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Top 10 Hints for IT Transformation (Cont.): Beware of solving their problems through your program

This is number eight in my series of articles on IT Transformation Hints.  If you’ve read my previous posts, thanks and welcome back!  If this is the first article you’ve read in the series, you might want to check out the rest, starting with IT Transformation – Top 10 Hints. You can find a list of all the previous blogs at the end of this post.


Every time you turn around, someone highlights a shortcoming in a solution.  In every meeting someone points out a problem. Emails fly with additional change recommendations.  A hallway chat turns into a “what we really need to do” conversation. 


Any of this sound familiar to you?  I’m guessing your answer is yes if you’ve ever run a larger program or project.  I’ve found that whenever a substantial amount of money and resources are allocated for an initiative, people will try to fund a solution for their problems.  It’s like bees to honey! 


It’s tough enough for me to control my own tendency for scope creep, let alone cover what other people are saying “has to be done!”


I have to say that this is one of my biggest challenges.  How do I separate the actions that need to happen to enable my program to be successful from the actions that people are driving to achieve their own goals – activities that they couldn’t get funded any other way?  Now, of course, logically the more that gets fixed the better off the environment will be at the end of the day. But can you afford to include more work?  You have your primary goal of completing your program successfully, and you have limited time, funding, and resources.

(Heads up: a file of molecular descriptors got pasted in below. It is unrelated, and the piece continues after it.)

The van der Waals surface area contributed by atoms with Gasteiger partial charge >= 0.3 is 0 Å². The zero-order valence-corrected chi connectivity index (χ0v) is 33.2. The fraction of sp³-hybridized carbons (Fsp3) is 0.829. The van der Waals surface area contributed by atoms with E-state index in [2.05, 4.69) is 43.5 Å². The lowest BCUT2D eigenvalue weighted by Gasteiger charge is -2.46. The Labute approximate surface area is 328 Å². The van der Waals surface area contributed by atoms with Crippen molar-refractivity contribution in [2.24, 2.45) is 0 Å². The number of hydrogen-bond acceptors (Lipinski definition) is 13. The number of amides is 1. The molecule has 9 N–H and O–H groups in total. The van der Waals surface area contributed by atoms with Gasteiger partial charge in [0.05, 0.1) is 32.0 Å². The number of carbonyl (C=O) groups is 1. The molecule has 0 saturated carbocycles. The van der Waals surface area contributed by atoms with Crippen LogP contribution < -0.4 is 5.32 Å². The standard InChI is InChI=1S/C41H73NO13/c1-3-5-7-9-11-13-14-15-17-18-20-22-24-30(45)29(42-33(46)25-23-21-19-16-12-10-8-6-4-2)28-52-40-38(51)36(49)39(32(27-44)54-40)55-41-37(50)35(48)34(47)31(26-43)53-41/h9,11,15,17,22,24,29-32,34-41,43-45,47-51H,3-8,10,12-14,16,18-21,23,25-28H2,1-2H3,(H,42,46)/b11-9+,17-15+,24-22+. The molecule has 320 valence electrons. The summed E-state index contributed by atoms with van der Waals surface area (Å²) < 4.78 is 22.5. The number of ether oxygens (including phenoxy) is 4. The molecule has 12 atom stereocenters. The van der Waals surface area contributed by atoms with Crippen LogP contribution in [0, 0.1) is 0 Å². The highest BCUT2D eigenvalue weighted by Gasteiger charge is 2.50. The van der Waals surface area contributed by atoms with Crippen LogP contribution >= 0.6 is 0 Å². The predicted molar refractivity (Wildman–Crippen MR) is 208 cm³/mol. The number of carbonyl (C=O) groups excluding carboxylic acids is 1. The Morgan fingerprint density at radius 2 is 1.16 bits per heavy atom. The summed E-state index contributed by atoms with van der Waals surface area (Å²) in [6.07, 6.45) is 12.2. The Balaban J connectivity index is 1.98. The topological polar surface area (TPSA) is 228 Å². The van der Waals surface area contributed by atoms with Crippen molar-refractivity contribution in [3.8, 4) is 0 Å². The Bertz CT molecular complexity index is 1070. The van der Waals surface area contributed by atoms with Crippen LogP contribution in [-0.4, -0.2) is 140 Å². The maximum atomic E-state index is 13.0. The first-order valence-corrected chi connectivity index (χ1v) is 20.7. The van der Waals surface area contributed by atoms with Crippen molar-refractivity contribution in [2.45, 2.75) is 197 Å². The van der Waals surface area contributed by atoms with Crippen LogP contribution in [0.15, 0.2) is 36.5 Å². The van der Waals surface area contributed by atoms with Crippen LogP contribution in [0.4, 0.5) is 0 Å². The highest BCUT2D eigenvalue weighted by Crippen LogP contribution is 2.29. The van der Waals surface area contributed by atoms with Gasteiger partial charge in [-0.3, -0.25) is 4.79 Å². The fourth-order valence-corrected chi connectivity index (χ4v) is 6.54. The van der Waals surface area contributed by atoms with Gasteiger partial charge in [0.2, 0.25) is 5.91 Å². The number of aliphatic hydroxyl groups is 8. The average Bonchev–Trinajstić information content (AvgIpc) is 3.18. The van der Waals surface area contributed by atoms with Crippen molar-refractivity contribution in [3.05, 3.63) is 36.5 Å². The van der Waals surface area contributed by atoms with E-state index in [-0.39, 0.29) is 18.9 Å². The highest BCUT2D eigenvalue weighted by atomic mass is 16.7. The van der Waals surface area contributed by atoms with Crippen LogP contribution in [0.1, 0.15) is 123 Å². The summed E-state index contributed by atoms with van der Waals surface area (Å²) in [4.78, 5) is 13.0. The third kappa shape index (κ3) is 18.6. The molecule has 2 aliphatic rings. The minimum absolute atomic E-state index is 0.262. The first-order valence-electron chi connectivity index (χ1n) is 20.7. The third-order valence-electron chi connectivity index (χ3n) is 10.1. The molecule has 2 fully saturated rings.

How do you determine what has to be done?  Here are some techniques (really questions) that I use to figure out what the impact of an additional activity will be; some are probably obvious to you.


  1. What is the impact to my program if I include the activity, and what is the impact if I exclude it?  More simply stated, will my program fail if don’t get this done?

2. Why hasn’t this been approved through normal processes?  Is it not worth doing, or just not worth doing on its own?  Maybe it hasn’t been that critical, but with the changes of my program it becomes critical.


3. Is there an advantage to me and my program if I include this activity?  Sometimes, there is no true business reason to do something, but you might gain business support by including it.  And business support always makes big programs smoother.


4. Do I have the time, money, and resources to include?  It’s always nice to come in under budget and under time, but sometimes there is a greater good.  Provided you don’t go over, including some additional activities could improve the solution.  Plus it might earn you some return favors in the future!


Just some of the questions I think about when new “this has to be done” items are raised.  What about you?  How do you separate “needs” and “wants”?


Remember – Be careful what you include, but also be careful what you ignore!


For those of you that haven’t viewed the Top 10 Tips video (or want to watch it again), it can be found at: Episode Overview: Top 10 Tips for Planning Your IT Transformation


Learn more about HP Data Center Transformation Services and how HP can help you plan your next project.

For a great example of how HP can help organizations plan a major IT transformation initiative – and reduce risk – read how one company tested and refined its formula for IT virtualization.


Previous blogs in this series:

IT Transformation: --Top 10 Hints

Top 10 Hints for IT Transformation (Continued): Don’t Underestimate What You Don’t Know

Top 10 Hints for IT Transformation (Continued): Understanding the Current State Will be a Challenge

Top 10 Hints for IT Transformation (Continued): Failing to Plan Is Planning to Fail

Top 10 Hints for IT Transformation (Cont.): Risk Is Inevitable – Plan But Don't Over Plan!

Top 10 Hints for IT Transformation (Cont.): Choosing Is Losing

Top 10 Hints for IT Transformation (Cont.): Don’t Mistake Heavyweight Processes for Good Planning


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About the Author
Mark joined HP in January 2007 as a Business Consultant for the Data Center Transformation team. His role is to assist HP customers in dete...

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